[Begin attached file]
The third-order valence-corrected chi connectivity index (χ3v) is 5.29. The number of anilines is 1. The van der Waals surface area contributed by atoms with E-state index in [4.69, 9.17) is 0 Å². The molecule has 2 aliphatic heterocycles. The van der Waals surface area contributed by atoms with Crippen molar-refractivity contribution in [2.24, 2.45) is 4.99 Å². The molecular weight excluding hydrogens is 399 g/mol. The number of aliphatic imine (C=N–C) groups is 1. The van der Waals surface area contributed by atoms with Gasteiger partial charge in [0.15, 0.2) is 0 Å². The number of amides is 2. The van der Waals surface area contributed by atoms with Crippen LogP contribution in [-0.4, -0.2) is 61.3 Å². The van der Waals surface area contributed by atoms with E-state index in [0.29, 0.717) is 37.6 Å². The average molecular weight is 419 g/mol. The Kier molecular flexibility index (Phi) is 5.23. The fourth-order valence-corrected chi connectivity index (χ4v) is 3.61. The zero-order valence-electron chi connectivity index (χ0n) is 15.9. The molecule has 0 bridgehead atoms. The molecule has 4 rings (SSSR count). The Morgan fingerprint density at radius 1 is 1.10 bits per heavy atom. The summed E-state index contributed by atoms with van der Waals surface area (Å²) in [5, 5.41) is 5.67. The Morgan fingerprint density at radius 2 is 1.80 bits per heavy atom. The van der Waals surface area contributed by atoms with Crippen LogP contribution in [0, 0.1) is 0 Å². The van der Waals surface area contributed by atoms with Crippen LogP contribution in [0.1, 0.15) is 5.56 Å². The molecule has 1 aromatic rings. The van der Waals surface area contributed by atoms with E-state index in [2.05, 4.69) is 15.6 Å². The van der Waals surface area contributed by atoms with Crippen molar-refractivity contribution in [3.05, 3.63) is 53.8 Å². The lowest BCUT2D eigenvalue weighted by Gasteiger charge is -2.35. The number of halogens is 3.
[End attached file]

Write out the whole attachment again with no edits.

The third-order valence-corrected chi connectivity index (χ3v) is 5.29. The number of anilines is 1. The van der Waals surface area contributed by atoms with E-state index in [4.69, 9.17) is 0 Å². The molecule has 2 aliphatic heterocycles. The van der Waals surface area contributed by atoms with Crippen molar-refractivity contribution in [2.24, 2.45) is 4.99 Å². The molecular weight excluding hydrogens is 399 g/mol. The number of aliphatic imine (C=N–C) groups is 1. The van der Waals surface area contributed by atoms with Gasteiger partial charge in [0.15, 0.2) is 0 Å². The number of amides is 2. The van der Waals surface area contributed by atoms with Crippen LogP contribution in [-0.4, -0.2) is 61.3 Å². The van der Waals surface area contributed by atoms with E-state index in [0.29, 0.717) is 37.6 Å². The average molecular weight is 419 g/mol. The Kier molecular flexibility index (Phi) is 5.23. The fourth-order valence-corrected chi connectivity index (χ4v) is 3.61. The zero-order valence-electron chi connectivity index (χ0n) is 15.9. The molecule has 0 bridgehead atoms. The molecule has 4 rings (SSSR count). The Morgan fingerprint density at radius 1 is 1.10 bits per heavy atom. The summed E-state index contributed by atoms with van der Waals surface area (Å²) in [5, 5.41) is 5.67. The Morgan fingerprint density at radius 2 is 1.80 bits per heavy atom. The van der Waals surface area contributed by atoms with Crippen LogP contribution in [0, 0.1) is 0 Å². The van der Waals surface area contributed by atoms with Crippen LogP contribution in [0.1, 0.15) is 5.56 Å². The molecule has 1 aromatic rings. The van der Waals surface area contributed by atoms with E-state index in [2.05, 4.69) is 15.6 Å². The van der Waals surface area contributed by atoms with Crippen molar-refractivity contribution in [3.05, 3.63) is 53.8 Å². The lowest BCUT2D eigenvalue weighted by Gasteiger charge is -2.35. The number of halogens is 3.